My post of 10 days ago, How to hire Guillaume Portes, received quite a bit of attention, with over 50,000 page views, links from 25 blogs, and around 300 comments left by visitors to this blog, Slashdot and the Joel on Software discussion group. I’d like to thank all that took the time to read and to comment.
It is good to continually tell the story and make the case. Having two standard file formats for office documents would be a bad thing for commerce, for end users and for the industry. With two formats, end users will be confused and costs will be higher for those who sell and buy software that works with documents. This will essentially cause a frictional drag on the document processing market. Sure, there will be those who will benefit from the chaos, just as there are those who benefit from the friction of currency exchanges. But over the years we’ve learned the value of things like uniform commercial codes, currency unions and uniform trade regulations.
I’ve heard no one complain about having lost their freedom of choosing the Mark over the Lira over the Franc. We simply use the Euro and then concentrate on what we are buying or selling, not on the currency. In a similar way we should agree on a single document format and then concentrate on application features and user needs and what we are trying to communicate, and stop worrying about file formats. When done well, file formats are invisible. They are not seen by end users, are not discussed by the press, and not thought about by (most) engineers. The fact that I’m writing about OOXML at all and not about my wine making exploits is an aberration caused by the failure of the dominate market player to provide an open document standard that allows users to own their documents.
But I digress…
Now that I’ve finished reading all of the comments, I’d like to review with you some of the better ones, pro and con, along with my commentary.
I don’t know how many of you noticed: The fictional name “Guillaume Portes” is actually a literal translation of “Bill Gates” in French.
If you noticed this as well, give yourself 3 extra points. Many of my posts have a secret joke, and I hope these will bring a smile to those who find them.
Here’s comment questioning whether there is a problem with OOXML:
I haven’t looked at the spec, so I don’t know how good or bad it is. But the examples he cites don’t strike me as such a problem. They’re all just to maintain backward compatibility with documents from old versions of Word and other apps. You would be free to ignore them if you don’t need that compatibility. I’m not sure how else they could have done it.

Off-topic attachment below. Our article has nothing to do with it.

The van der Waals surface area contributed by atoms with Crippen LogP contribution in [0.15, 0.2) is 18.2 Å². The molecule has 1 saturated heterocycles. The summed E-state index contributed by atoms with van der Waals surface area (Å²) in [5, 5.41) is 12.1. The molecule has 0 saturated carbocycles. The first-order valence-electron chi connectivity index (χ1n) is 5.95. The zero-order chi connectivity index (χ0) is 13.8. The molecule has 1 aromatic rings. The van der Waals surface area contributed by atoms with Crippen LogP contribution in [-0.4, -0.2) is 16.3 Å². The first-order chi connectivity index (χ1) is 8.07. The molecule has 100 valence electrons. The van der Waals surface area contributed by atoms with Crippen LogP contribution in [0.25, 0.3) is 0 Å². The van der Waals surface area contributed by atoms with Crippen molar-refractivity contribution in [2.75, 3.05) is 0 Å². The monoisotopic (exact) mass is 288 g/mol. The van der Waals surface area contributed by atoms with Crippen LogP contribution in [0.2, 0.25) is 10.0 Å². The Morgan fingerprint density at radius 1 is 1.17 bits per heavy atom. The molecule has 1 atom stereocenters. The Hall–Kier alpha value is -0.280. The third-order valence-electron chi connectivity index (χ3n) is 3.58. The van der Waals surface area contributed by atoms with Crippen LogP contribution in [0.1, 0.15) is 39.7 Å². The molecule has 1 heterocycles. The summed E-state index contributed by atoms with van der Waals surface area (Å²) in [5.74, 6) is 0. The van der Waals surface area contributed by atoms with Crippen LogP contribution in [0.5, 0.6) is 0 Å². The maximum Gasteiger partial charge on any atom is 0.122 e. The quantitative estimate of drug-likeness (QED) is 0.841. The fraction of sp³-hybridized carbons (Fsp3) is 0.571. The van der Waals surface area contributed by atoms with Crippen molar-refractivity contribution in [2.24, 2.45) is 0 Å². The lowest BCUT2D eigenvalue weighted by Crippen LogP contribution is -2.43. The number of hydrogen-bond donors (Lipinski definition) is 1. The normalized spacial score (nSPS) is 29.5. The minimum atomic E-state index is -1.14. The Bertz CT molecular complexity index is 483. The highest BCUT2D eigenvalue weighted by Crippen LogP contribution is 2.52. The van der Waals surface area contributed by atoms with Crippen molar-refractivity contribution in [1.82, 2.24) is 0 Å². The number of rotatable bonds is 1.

A similar view was expressed by another reader:
I don’t know if it has been stated here, but you do know that supporting these the compatibility options is not required for OpenXML compliance? Developers are free to leave these out of they want.
By that same argument developers can also leave out text alignment, images and tables, since these features are not required for compliance either. In fact, everything in OOXML is optional. If you read the compliance definition in the OOXML specification, it comes down to this statement in Section 2.5:
Application conformance is purely syntactic…A conforming consumer shall not reject any conforming documents of the document type expected by that application. A conforming producer shall be able to produce conforming documents.
Given this definition of conformance, a fully conformant OOXML application can be as simple as:
cp foo.docx bar.docx (Linux) or
copy foo.docx bar.docx (Windows)
In the end, regardless of whether a feature is optional, or even deprecated, if that feature occurs in real OOXML documents, then an OOXML application that aspires to be used and have viability, either commercially or as open source, will need to support it. It is that simple.
There is only one OOXML specification and to an end user all OOXML files are equivalent and interchangeable. The user who receives a document via email, from a government web site, from a colleague, friend, teacher, etc., doesn’t know whether the document was created in Word, created in OpenOffice, created from scratch in Office 2007, saved from Office 2000 with the Compatibility Pack or whether the document was originally authored in WordPerfect and made it into OOXML format only after migration over years via various Office upgrades. It is a DOCX file and users will expect that applications that claim OOXML support will work with their DOCX file, period. Anything else is a support nightmare. That is the entire point of a standard — interoperability — so we must judge OOXML by how well it facilitates that function.
Here is another comment with a view expressed by others as well:
Someone needs to tell every developer of word processing and page layout software on the planet to abandon the ‘must look the same’ obsession described by the above. Why worry about making content in application B look like content in Application A? I create books out of Word files submitted by several people. The last thing I want is all the inconsistent formatting from each of them to control a book’s look.